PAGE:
The Oxford-AstraZeneca vaccine has been approved for use in the UK, with the first doses due to be given on Monday.
The UK has ordered 100 million doses - enough to vaccinate 50 million people.
Along with the Pfizer-BioNTech jab, the UK now has enough to cover the entire population, Health Secretary Matt Hancock said.
He described the development as a "significant moment" in the fight against the virus.
Speaking on BBC Breakfast, he said he could "now say with confidence we can vaccinate everyone".
"We've got enough of this vaccine on order to vaccinate the whole population - 100 million doses. Add that to the 30 million doses of Pfizer and that's enough for two doses for the entire population," he added.
It comes as millions more people in England are expected to be placed under the toughest tier four - "stay at home" - coronavirus restrictions amid escalating case numbers.
On Tuesday, 53,135 new Covid cases were recorded in the UK - the highest single day rise since mass testing began - as well as 414 more deaths within 28 days of a positive test.
The Oxford-AstraZeneca vaccine was designed in the first months of 2020, tested on the first volunteer in April, and has since been through large-scale clinical trials involving thousands of people.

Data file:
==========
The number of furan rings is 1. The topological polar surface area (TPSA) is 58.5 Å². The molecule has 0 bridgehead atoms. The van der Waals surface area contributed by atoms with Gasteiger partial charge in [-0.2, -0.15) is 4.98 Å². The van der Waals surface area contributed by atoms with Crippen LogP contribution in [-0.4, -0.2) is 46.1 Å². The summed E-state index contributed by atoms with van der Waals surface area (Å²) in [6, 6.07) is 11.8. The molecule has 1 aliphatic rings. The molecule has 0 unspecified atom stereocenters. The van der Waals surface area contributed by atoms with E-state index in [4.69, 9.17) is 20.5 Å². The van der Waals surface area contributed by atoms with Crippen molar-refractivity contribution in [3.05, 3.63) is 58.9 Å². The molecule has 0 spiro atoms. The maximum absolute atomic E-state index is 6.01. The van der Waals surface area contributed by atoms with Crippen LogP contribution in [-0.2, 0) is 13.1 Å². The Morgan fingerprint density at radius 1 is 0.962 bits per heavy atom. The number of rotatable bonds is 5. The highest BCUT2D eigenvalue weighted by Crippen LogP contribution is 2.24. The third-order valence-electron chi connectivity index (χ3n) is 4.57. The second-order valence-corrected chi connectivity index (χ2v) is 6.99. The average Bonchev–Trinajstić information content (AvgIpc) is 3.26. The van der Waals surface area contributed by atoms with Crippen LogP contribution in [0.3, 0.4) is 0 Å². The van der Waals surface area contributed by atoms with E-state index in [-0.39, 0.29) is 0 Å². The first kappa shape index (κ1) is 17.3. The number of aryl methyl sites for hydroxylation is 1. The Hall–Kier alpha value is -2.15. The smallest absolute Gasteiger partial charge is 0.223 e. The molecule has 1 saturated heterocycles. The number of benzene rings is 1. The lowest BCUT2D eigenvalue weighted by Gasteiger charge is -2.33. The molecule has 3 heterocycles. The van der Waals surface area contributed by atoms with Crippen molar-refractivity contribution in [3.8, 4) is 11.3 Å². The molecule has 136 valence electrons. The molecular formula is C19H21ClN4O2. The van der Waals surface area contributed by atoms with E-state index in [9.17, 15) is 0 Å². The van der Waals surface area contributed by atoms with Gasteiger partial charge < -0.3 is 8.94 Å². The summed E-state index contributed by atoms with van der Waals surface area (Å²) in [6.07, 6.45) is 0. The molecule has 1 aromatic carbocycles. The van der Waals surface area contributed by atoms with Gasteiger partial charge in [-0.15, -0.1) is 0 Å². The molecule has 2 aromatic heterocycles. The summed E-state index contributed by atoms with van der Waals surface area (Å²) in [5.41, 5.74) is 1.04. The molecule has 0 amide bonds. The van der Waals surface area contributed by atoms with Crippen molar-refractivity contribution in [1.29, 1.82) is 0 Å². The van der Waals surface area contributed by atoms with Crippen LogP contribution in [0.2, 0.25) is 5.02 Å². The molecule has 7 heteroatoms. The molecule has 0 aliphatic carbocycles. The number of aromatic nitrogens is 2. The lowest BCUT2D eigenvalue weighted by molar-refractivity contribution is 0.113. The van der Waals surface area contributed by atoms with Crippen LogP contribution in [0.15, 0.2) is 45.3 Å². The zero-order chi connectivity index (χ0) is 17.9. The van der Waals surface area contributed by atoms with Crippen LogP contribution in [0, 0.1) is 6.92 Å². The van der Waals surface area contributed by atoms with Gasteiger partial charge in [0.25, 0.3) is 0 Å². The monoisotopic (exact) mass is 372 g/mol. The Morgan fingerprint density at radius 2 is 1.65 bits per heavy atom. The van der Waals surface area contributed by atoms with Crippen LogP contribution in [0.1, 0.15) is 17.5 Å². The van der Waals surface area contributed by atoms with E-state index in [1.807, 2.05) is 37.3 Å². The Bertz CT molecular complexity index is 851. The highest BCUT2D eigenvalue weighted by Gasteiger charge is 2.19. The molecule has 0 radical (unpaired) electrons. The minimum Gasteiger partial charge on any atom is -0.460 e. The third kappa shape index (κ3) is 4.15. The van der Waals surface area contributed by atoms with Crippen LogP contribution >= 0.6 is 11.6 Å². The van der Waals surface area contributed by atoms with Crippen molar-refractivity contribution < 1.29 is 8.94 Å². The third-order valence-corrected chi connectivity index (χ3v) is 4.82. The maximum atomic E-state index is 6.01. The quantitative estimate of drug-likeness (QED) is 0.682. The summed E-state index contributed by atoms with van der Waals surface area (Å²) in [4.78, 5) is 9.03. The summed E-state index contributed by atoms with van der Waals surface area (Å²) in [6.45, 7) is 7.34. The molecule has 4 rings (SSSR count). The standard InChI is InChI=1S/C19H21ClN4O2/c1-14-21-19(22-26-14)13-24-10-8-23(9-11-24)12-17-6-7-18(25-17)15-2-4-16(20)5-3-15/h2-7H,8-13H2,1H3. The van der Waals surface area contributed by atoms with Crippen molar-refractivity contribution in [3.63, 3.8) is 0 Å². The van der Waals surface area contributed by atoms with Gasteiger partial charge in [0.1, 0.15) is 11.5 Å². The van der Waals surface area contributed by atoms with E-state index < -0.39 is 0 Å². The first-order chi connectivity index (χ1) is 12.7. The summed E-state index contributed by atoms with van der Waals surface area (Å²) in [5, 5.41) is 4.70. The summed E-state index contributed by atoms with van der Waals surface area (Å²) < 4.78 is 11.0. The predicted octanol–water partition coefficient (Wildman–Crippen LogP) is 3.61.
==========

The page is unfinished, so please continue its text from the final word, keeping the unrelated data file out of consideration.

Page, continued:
It has been developed at a pace that would have been unthinkable before the pandemic.
It is the second jab to be approved in the UK after the Pfizer-BioNTech vaccine was given the go-ahead in December.
The approval of the Oxford-AstraZeneca vaccine marks a major turning point in the pandemic.
It will lead to a massive expansion in the UK immunisation campaign aimed at getting life back to normal.
The shift to giving as many people as possible the first doses of either approved vaccine effectively doubles the number of people given some protection.
The second dose, which gives maximum protection, will come up to three months later.
However, the next couple of months still look bleak.
Health officials have spoken of "unprecedented" levels of infection and some hospitals are struggling with the number of patients.
The restrictions we are all living under are likely to get tougher before vaccines make a tangible difference and sets us on the path to normality
More than 600,000 people in the UK have been vaccinated since Margaret Keenan became the first in the world to get that jab outside of a clinical trial.
But the Oxford-AstraZeneca vaccine will lead to a significant increase in vaccination as it is cheap and easy to mass produce.
Crucially it can be stored in a standard fridge - unlike the Pfizer-BioNTech jab which needs ultra cold storage at -70C - so it will be far easier to get the Oxford vaccine to care homes and GP surgeries.
Priority groups for immunisation - including the elderly, care home residents and health and care workers - have already been identified.
The new vaccine approval comes after Public Health England said the country was facing "unprecedented" levels of infections, and health officials in parts of Wales, Scotland and the south of England voiced concerns about the increasing pressure on the NHS. (BBC)